Reps. Lloyd Doggett of Texas and David Price of North Carolina are circulating the letter that warns against new sanctions, or even a resolution that could undermine the international coalition negotiating with Iran or jeopardize any progress toward reaching a verifiable final agreement.
The letter says lawmakers are wary of the Iranian regime but cautions against imperiling possible diplomatic success.
Some West Coast citizens are concerned about the eventual arrival of seaborne radiation from the Fukushima Dai-ichi nuclear power plant, set to hit this year, but marine and radiation experts say the radiation won't be much higher than existing levels, Bloomberg reports.
In a post in the Federal Register, the Environmental Protection Agency said it plans to update radiation standards for nuclear power plants, noting that the current standards have not been altered since the 1970s, The Hill reports.
In an Environment and Public Works Committee hearing Wednesday, Republican Sens. John Barrasso of Wyoming and David Vitter of Louisiana criticized Environmental Protection Agency Administrator Gina McCarthy over charges that the Natural Resources Defense Council was the driving force behind the EPA’s rule limiting carbon emissions from existing power plants, but McCarthy replied that was a “discredit” to the hard work of her staff, E&E reports.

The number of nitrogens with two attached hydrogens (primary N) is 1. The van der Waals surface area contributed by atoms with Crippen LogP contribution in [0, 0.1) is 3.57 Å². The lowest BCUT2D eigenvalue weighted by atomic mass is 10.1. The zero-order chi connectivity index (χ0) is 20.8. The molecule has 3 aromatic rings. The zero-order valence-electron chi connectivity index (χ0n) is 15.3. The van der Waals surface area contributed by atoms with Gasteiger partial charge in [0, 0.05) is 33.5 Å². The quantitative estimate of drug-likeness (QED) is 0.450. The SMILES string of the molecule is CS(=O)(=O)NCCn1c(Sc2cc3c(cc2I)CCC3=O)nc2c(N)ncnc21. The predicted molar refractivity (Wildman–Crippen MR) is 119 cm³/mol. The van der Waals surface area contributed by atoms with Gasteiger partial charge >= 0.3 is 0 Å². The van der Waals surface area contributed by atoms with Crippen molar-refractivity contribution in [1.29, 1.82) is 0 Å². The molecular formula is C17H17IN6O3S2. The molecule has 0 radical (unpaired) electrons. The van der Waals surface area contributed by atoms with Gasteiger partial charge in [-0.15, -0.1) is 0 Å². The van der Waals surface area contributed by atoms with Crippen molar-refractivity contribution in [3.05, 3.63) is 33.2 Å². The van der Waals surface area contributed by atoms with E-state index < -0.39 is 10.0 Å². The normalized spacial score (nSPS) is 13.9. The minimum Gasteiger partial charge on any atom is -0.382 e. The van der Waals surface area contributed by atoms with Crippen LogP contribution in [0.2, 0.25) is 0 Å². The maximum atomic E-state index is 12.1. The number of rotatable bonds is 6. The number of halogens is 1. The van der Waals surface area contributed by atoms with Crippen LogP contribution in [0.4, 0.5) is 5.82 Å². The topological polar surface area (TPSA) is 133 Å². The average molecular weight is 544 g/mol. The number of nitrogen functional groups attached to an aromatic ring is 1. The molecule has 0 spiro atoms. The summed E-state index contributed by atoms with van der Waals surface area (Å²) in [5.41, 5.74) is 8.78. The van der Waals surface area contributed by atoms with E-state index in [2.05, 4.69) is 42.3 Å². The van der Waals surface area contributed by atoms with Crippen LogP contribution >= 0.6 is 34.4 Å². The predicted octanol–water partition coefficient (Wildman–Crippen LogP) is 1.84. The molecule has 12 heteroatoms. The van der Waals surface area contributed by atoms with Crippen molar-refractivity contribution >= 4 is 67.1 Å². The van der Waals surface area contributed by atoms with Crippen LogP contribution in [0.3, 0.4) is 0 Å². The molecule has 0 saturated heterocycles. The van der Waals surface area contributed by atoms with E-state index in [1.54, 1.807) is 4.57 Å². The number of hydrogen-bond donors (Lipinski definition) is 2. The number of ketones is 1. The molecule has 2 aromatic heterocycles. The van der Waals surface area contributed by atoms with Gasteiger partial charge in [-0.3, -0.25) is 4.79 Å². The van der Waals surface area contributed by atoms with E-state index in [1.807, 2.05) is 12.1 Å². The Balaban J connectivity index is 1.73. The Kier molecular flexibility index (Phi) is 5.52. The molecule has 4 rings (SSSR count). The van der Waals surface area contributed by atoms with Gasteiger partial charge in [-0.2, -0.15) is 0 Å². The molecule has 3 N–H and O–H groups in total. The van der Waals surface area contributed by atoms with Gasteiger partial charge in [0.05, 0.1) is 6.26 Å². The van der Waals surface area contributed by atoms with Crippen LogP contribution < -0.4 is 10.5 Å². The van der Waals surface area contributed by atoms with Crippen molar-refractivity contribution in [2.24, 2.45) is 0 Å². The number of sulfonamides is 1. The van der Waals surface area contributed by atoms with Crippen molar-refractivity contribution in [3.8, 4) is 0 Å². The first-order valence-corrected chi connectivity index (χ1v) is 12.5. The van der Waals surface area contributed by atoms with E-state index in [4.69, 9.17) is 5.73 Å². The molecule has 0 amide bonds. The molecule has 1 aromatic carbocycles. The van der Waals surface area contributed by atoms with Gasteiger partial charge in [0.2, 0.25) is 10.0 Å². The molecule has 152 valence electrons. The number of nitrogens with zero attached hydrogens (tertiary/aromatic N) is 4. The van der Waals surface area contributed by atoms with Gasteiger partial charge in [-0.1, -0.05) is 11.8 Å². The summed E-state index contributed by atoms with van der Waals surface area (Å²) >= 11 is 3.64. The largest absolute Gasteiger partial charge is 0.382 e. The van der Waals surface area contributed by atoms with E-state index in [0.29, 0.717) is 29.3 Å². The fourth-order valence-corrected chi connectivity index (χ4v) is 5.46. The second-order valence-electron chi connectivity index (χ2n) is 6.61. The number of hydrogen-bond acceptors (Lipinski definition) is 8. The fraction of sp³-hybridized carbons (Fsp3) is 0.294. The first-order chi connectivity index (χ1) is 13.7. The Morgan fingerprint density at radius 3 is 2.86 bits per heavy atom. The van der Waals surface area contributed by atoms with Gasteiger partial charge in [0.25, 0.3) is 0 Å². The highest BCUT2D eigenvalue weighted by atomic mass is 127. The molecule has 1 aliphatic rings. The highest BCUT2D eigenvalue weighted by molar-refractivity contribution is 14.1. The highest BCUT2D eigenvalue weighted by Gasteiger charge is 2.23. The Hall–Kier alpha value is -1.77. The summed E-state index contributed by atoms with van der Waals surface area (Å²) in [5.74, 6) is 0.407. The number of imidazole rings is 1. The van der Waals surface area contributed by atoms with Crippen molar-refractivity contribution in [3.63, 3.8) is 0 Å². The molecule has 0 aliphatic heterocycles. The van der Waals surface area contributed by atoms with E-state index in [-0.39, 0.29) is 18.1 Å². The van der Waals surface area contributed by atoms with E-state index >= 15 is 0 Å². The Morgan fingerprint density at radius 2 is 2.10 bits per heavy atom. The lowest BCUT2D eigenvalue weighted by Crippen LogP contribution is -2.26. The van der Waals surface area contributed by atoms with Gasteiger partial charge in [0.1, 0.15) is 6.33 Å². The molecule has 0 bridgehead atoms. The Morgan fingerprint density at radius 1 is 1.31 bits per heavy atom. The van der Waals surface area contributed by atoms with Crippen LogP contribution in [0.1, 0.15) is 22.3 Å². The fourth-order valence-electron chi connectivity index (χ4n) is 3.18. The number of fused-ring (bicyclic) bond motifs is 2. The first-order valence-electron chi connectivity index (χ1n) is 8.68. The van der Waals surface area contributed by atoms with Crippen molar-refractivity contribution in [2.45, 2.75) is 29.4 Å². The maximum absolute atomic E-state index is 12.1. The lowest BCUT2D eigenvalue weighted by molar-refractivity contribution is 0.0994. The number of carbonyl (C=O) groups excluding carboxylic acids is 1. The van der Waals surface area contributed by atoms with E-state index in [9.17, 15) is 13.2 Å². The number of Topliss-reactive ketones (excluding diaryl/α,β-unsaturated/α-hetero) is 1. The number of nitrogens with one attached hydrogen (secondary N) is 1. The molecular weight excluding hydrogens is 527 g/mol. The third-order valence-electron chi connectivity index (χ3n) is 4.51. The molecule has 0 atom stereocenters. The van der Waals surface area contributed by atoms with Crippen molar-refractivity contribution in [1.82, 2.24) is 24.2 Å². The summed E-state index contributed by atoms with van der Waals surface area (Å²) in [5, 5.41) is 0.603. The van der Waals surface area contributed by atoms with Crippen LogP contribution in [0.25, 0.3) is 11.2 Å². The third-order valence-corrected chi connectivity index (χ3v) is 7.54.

Madelyn Creedon, formerly assistant secretary of Defense, has received Senate confirmation to become the principal deputy administrator in the Energy Department’s National Nuclear Security Administration, the number two post in the NNSA, National Journal reports.
It’s unlikely any legislation to get states like Louisiana a bigger share of oil and gas revenue will be moving through the Senate anytime soon, and Energy and Natural Resources Committee chair Sen. Mary Landrieu, D-La., was realistic about the hurdles when she spoke about the issue Tuesday, E&E reports.
Freeport-McMoRan Inc. considers its best prospects for growth to be in deep water oil and gas fields in the Gulf of Mexico, vice chairman Jim Flores said Wednesday, adding that the company will likely sell off up to $5 billion worth of land-based assets to help pay for it, Bloomberg reports.
Looking back on the failed attempt to repeal the renewable portfolio standard in the state legislature’s recent session, Gov. Sam Brownback, R-Kan., on Wednesday reaffirmed his support for wind energy and urged a compromise between supporters and opponents of renewables, The Wichita Eagle reports.
Southern Company CEO Tom Fanning told reporters Wednesday that his company –- which is already building two new nuclear reactors in Georgia -– hopes to announce plans before the end of 2014 for more nuclear construction using the same AP1000 reactor design, Platts reports.
A Harris poll conducted for the American Petroleum Institute found 68 percent of those surveyed support offshore drilling, and Americans likewise back an increase in oil and gas production, FuelFix reports.
The Department of Energy loan program designed to encourage advanced technologies has around a 2 percent default rate and has used only 10 percent of a mandated reserve fund, Energy Secretary Ernest Moniz said Wednesday, The Hill reports.